The nation’s leading scorer didn’t field a single scholarship offer. For Tyler Harvey, that wasn't just Division I offers.
“No Division II or Division III schools wanted me, either,” said Eastern Washington’s junior guard, who is now the nation's leading scorer at 22.8 points per contest.
Harvey was a scrawny 150-pounder and an undersized shooting guard from Bishop Montgomery High School in Torrance, California, outside of Los Angeles. His slight frame -- and the fact that he opted for family time in the summers over AAU basketball -- had left Harvey way off the recruiting radar. His father, veteran Division I referee Frank Harvey, had become increasingly frustrated by the lack of interest in his son by college coaches.
Then, in November 2010, came a chance meeting in Spokane, Washington. Frank Harvey was returning from officiating a San Diego State-Gonzaga game when he ran into Jim Hayford, the head coach of the Whitworth University Pirates, a team then ranked No. 1 in Division III. The pair had known each other for years, from the days when Frank was working NAIA games and Hayford was an assistant at Azusa Pacific. Harvey did what any proud father would do and performed his best sales pitch. It worked -- Hayford later made a trip to evaluate the younger Harvey in California's state tournament.
“He was so skinny,” Hayford said. “He looked like a long-distance runner for the Kenyan national team. He was awkward and needed to grow into his height.”
But Harvey could shoot it, and that was the type of player Hayford had thrived with at Whitworth. He made it clear he wanted Harvey, and after a visit to the school and virtually no other interest elsewhere, Whitworth was the way Harvey was leaning.
Days later, in March 2011, Hayford got the head job at Eastern Washington. Harvey was left in limbo, wondering whether his dream of playing college basketball was history.
“I’d probably just be a regular student somewhere or would have tried to walk-on to one of the local D-I schools like Long Beach State,” Harvey said.
But Hayford needed players at EWU, and knew Harvey could do at least one thing: make shots.
Hayford met with the Harvey family, and made an offer to Tyler: Come to Cheney, Washington, pay your own way as a walk-on, and sit out your freshman season as a redshirt while trying to develop your body.
“I’d never heard of Cheney or Eastern Washington,” Harvey said. “But it didn’t matter.”
An afterthought, Harvey was redshirted his first season at Eastern Washington. He was a non-factor for most of his redshirt freshman season of 2011-12. But that changed on Feb. 9 at Northern Arizona.
In the second half, with EWU down double digits, Harvey entered and hit 4 of 5 3-pointers, finishing with 14 points in just 10 minutes and leading the Eagles to a 77-74 overtime victory.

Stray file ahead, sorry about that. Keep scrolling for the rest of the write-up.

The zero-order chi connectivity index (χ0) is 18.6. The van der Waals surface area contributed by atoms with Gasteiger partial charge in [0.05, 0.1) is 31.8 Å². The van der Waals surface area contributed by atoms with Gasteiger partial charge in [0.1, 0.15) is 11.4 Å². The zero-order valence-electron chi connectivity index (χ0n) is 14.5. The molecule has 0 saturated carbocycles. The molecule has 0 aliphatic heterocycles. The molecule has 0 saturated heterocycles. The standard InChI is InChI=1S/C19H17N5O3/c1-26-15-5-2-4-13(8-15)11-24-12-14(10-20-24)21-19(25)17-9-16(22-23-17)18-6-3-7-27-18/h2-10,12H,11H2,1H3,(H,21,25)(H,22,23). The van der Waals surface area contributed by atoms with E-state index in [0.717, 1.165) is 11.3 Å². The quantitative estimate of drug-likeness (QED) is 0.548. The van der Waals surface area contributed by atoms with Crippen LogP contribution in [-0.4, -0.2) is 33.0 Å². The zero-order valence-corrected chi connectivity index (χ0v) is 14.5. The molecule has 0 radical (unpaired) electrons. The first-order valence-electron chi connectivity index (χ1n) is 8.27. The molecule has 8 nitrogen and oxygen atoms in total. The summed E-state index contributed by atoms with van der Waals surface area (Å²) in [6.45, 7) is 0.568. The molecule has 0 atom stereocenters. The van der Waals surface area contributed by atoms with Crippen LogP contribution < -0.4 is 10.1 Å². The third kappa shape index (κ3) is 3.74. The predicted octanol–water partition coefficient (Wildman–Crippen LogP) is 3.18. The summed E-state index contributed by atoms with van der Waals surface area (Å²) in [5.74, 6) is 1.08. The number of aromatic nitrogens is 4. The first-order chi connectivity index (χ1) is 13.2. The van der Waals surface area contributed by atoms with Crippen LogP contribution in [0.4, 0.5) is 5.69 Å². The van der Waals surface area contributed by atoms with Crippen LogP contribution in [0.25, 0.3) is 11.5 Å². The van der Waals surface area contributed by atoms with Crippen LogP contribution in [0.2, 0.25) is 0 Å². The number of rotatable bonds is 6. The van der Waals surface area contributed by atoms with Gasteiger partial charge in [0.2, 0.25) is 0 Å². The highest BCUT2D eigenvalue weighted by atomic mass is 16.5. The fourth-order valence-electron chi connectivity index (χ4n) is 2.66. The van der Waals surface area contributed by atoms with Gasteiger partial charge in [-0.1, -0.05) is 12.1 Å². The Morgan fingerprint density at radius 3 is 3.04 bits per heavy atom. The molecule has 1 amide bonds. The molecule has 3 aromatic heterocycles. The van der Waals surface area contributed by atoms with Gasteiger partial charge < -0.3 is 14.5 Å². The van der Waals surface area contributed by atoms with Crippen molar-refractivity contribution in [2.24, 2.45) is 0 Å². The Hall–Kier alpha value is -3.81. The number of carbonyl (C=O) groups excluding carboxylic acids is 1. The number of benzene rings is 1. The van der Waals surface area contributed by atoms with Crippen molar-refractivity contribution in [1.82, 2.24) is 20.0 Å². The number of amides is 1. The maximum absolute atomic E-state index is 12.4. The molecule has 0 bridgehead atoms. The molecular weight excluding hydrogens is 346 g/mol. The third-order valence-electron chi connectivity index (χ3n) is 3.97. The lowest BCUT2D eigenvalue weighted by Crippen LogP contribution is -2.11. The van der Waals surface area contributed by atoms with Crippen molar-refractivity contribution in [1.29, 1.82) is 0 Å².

“The rest is history,” Frank Harvey said with a laugh.
“I would have played him earlier in his freshman year, but I had some poor coaching on other areas of the team to work on first,” Hayford joked. “Since then, Tyler has thankfully made me look much smarter.”
Harvey parlayed a strong finish to his freshman year into a 21.8 PPG sophomore season, one in which he ranked in the top 13 nationally in scoring, 3-pointers, 3-point percentage and free throw percentage.
That this season was going to be different came early, on Nov. 24 against Indiana, where Harvey dropped 25 points and Eastern Washington (21-8 overall, 12-4 Big Sky) ended the Hoosiers’ 43-game winning streak against nonconference opponents.
Harvey has had rough patches, missing three February games with a thigh injury and going just 12-for-48 from 3-point range in the games since he returned.
“Tyler is an outstanding shooter with unlimited range and has no conscience,” said Weber State coach Randy Rahe, who coached Portland Trailblazers star Damien Lillard in college. “He is one of the best, tough shot-makers we have played against in recent years.”
Harvey is unfazed by the attention. He had no idea he was leading the country in scoring when Hayford informed him in January. He didn't have a clue NBA scouts had been making their way to the small town of a little more than 10,000. Harvey wasn’t a silver-spoon recruit, and that’s why he still doesn’t take anything for granted.
“Such a blessing,” Tyler added. “I never dreamed of doing anything like this."
There's another elephant in the room, one that was welcomed in thanks to Harvey's success both on the floor and in the classroom. He graduates this spring. So he could take a shot at the NBA draft or could even transfer to another school and play immediately due to the NCAA’s graduate transfer rule.
“He could pick his school,” Hayford admitted.
But don’t be surprised if Harvey spurns the big boys when they come calling.
“There’s no reason to leave this place,” Harvey said. “And the only guy who ever believed in me and gave me a chance.”